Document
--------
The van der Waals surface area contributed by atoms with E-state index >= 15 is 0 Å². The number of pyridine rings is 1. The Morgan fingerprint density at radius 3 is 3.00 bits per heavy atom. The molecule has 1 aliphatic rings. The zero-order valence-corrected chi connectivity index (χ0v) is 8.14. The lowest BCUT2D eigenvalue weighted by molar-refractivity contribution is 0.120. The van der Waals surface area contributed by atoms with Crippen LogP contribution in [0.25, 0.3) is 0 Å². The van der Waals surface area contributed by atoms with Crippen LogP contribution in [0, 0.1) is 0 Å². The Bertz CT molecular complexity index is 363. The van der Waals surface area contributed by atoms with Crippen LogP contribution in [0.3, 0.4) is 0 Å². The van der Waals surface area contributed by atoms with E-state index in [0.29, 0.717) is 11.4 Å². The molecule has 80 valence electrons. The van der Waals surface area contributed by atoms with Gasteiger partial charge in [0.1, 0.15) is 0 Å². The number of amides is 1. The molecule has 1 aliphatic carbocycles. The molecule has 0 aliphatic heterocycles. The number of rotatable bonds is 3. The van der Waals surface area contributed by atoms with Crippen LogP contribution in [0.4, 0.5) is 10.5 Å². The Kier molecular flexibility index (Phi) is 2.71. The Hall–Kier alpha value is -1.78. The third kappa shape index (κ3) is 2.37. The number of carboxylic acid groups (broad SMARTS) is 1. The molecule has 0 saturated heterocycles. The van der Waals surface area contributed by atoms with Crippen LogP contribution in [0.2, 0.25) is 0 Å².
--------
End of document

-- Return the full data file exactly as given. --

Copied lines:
The van der Waals surface area contributed by atoms with E-state index >= 15 is 0 Å². The number of pyridine rings is 1. The Morgan fingerprint density at radius 3 is 3.00 bits per heavy atom. The molecule has 1 aliphatic rings. The zero-order valence-corrected chi connectivity index (χ0v) is 8.14. The lowest BCUT2D eigenvalue weighted by molar-refractivity contribution is 0.120. The van der Waals surface area contributed by atoms with Crippen LogP contribution in [0.25, 0.3) is 0 Å². The van der Waals surface area contributed by atoms with Crippen LogP contribution in [0, 0.1) is 0 Å². The Bertz CT molecular complexity index is 363. The van der Waals surface area contributed by atoms with Crippen LogP contribution in [0.3, 0.4) is 0 Å². The van der Waals surface area contributed by atoms with E-state index in [0.29, 0.717) is 11.4 Å². The molecule has 80 valence electrons. The van der Waals surface area contributed by atoms with Gasteiger partial charge in [0.1, 0.15) is 0 Å². The number of amides is 1. The molecule has 1 aliphatic carbocycles. The molecule has 0 aliphatic heterocycles. The number of rotatable bonds is 3. The van der Waals surface area contributed by atoms with Crippen LogP contribution in [0.4, 0.5) is 10.5 Å². The Kier molecular flexibility index (Phi) is 2.71. The Hall–Kier alpha value is -1.78. The third kappa shape index (κ3) is 2.37. The number of carboxylic acid groups (broad SMARTS) is 1. The molecule has 0 saturated heterocycles. The van der Waals surface area contributed by atoms with Crippen LogP contribution in [0.2, 0.25) is 0 Å².